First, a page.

Students choose which title to respond to, select two areas of knowledge (history, natural sciences, mathematics, etc) to use in their response, gather examples to illustrate their points, address counter arguments where possible, and come to a carefully-worded conclusion based on the evidence that they have shared.
Along with the challenges of using concise, precise language, students also find it difficult to come up with an appropriate structure for these essays. They are not quite ‘persuasive’ essays, nor are they ‘discursive’ essays, but something in between. With all IB students around the world addressing the same six questions, there is the temptation to risk a more original structure, but will the IB examiners appreciate it?
I have enjoyed reading a number of our students’ essays over the past few weeks and I’m sure they will do very well when they are graded in May 2022. Our students have a lot to say about knowledge and the world that they live in, and they say it very well. Here are two excerpts:
ToK Essay Introduction
Determining the bounds of acceptable investigation is fraught with complexity and the method is bound to change over time.
In areas of knowledge like the Natural and Human Sciences, the experimental procedures by which knowledge is obtained require boundaries in order to ensure that progress is made whilst minimising negative consequences.
However, the constant evolution of ethical frameworks and the lack of universality of ethics makes the defining of these boundaries a challenging task.
Governing bodies and rough ethical guidelines are created using general consensus after incidents that cross ethical boundaries take place. The decision to follow a certain ethical framework is decided by these bodies on a case-to-case basis. (Anushka, D2)
A comparison of the ethical boundaries in different areas of knowledge
We can even create connections between all of the included examples and areas of knowledge listed above. Mice were incinerated in Kim Jones’ performance Rat Piece, and such cruelty towards the animal was deemed unacceptable by the public in the context of the Arts. Having said that, in the field of the Human Sciences or even the Natural Sciences, the use of mice for scientific research is classified as fully ethical and acceptable.
Mice have not been hierarchized as beings of unacceptable scientific investigation in relation to mortal rights, whereas they have been prioritized in the field of contemporary art, where animal activists push such notions of justice towards the forefront of artistic expression.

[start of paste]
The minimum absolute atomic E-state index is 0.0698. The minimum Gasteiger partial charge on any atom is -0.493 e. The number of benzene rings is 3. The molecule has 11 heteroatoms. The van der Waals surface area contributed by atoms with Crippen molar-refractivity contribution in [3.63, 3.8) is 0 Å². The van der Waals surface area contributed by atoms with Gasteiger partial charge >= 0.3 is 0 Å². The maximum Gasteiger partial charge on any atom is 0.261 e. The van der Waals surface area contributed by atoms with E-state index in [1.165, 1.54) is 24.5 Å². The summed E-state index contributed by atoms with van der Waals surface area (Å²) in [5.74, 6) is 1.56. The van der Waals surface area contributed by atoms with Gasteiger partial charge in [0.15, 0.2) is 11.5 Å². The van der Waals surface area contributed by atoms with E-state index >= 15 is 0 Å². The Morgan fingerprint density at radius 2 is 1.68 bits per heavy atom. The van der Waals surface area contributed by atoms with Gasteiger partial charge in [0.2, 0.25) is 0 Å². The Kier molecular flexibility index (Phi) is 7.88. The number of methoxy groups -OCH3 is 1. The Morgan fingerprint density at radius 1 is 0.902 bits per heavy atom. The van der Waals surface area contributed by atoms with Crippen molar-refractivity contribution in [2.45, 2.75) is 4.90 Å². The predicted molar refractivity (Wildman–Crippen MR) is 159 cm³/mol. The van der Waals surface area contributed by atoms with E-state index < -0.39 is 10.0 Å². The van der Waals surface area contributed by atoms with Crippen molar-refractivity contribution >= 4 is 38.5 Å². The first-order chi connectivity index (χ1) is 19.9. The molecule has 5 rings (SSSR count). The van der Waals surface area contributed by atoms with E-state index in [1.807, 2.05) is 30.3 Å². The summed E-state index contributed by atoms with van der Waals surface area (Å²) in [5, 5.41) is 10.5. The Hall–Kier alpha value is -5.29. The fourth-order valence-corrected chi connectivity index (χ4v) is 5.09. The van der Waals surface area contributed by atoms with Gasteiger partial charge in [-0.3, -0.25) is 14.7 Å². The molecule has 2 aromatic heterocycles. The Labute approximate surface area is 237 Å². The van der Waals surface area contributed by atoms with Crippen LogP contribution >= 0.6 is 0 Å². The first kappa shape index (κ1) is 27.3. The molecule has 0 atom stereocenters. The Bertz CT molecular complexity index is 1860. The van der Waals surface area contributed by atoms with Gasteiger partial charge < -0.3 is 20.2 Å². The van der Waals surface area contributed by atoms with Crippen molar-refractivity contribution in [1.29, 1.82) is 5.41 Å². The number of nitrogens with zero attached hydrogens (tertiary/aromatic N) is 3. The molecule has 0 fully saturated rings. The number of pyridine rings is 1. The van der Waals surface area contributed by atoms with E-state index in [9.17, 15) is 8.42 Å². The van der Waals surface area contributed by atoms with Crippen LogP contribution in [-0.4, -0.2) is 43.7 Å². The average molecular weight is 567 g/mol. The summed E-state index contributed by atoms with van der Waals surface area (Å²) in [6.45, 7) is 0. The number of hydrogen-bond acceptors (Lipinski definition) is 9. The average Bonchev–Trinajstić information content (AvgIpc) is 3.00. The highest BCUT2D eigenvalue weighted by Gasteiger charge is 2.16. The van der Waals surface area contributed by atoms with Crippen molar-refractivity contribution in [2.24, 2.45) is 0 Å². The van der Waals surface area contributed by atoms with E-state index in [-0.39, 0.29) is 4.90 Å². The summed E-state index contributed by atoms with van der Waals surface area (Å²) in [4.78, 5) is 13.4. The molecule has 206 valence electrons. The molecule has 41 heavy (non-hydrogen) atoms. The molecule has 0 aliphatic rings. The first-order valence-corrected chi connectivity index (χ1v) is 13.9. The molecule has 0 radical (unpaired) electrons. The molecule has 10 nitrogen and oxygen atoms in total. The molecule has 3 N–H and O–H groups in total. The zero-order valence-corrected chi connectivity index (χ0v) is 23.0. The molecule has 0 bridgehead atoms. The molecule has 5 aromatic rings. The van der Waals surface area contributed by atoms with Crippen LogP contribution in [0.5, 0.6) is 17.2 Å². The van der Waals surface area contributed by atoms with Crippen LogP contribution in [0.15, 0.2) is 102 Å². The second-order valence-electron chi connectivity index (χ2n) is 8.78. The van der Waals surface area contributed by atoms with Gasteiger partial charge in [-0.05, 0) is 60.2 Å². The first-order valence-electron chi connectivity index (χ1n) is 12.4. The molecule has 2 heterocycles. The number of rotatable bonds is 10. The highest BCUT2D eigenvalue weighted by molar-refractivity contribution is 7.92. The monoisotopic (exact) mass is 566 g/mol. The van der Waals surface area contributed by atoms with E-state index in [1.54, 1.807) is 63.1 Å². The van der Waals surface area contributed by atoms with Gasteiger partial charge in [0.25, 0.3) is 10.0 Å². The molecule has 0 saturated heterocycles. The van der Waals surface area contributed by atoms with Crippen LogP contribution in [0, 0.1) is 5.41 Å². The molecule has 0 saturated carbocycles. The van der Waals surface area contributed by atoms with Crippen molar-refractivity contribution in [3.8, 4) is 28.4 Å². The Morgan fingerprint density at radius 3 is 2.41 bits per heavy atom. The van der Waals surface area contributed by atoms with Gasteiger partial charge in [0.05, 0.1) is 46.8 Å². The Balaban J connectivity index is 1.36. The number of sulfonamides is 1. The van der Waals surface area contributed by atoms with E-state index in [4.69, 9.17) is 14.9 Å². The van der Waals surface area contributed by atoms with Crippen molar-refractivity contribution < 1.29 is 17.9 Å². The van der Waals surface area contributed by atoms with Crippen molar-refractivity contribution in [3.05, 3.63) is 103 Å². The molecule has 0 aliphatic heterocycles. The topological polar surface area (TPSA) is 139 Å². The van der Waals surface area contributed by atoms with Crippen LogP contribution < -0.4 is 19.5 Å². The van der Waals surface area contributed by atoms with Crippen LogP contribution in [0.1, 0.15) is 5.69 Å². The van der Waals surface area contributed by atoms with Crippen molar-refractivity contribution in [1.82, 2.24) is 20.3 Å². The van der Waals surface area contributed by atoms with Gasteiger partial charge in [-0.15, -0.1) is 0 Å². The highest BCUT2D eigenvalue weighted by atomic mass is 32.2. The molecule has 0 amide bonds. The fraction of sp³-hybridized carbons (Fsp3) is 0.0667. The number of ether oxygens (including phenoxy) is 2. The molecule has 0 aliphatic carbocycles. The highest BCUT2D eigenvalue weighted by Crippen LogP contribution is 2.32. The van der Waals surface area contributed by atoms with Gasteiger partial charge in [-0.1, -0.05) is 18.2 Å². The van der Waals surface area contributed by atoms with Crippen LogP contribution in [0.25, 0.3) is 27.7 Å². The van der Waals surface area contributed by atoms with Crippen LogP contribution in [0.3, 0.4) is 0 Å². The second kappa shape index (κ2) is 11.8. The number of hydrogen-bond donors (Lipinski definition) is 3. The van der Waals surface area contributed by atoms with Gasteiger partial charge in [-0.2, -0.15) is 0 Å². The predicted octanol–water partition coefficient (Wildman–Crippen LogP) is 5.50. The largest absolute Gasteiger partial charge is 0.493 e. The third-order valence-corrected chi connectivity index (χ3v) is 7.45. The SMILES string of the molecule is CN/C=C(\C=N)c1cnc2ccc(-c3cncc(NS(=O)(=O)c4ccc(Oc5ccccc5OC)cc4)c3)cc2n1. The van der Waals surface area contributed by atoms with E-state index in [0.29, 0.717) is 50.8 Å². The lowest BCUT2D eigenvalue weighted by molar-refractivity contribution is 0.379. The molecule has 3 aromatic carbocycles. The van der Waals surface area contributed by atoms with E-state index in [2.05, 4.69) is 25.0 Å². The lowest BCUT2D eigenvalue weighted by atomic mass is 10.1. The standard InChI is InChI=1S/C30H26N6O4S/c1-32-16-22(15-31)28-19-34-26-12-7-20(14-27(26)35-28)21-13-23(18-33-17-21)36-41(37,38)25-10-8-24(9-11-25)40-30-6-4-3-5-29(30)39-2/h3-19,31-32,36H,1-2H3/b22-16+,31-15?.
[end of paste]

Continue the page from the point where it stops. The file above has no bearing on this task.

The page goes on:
Furthermore, controversial issues that could be deemed ethically unjust by boundaries in the Human Sciences community are highly capable of being acceptable forms of artistic expression. This highlights the diversity of determination of acceptable boundaries within various areas of knowledge, and stresses the varying levels of ethical subjectivity between the different AOKs. (Skye, D2)
Secondary School Principal
Individuals and Societies
The M3 students worked enthusiastically on the unit on Culture. They learnt about visible and invisible culture and compared culture to an analogy. The students explored different processes like migration, social media, global brands and consumer culture that lead to cultural diffusion. They were asked to role-play and record an experience based on any one of the processes. Here are some of the pictures from the role play.
Saroni Chatterjee, Individuals & Societies
M4 Integrated Humanities
The M4 students organised an awareness campaign in school regarding food waste reduction. The service activity was a part of their Geography unit, 'Resource Consumption and Management’.
The students learnt that rising levels of consumption leads to waste creation which ends up in landfills and pollutes the soil and our environment
They came up with the idea to work at a local level and look within the school community to spread awareness about food as a resource and its wastage. They first brainstormed for ideas. It was decided that “lunchtime” was the best way to highlight how individual decisions about consumption can make a change.
The students displayed their creative thinking skills by making colourful and eye-catching posters. These were then displayed on the walls and windows of the school cafeteria. A white board was used to display the data on total food wastage and they compared it with the previous day’s food wastage to observe how the campaign may affect how much ends up in the bins after the lunch hour.
The M4 students were divided in groups and stood at strategic positions in the cafeteria to remind students to only take as much as they could finish. The students were thoroughly engaged and portrayed leadership and collaboration skills. This initiative was a success as it led to a decrease in the overall food wastage, observed over a week.
Saroni Chatterjee, Individuals & Societies
Gunjal Chaturvedi, Geography, ToK & Individuals & Societies
Revathy Ravikumar, HoD Individuals & Societies & Economics
The Junior Venture Capitalist Challenge, a competition hosted by IE University, SPAIN gave the D2 students an opportunity to challenge their knowledge with a real world case study. The competition was very professional with a jury consisting of reputed CEOs and university professors in the venture capital field.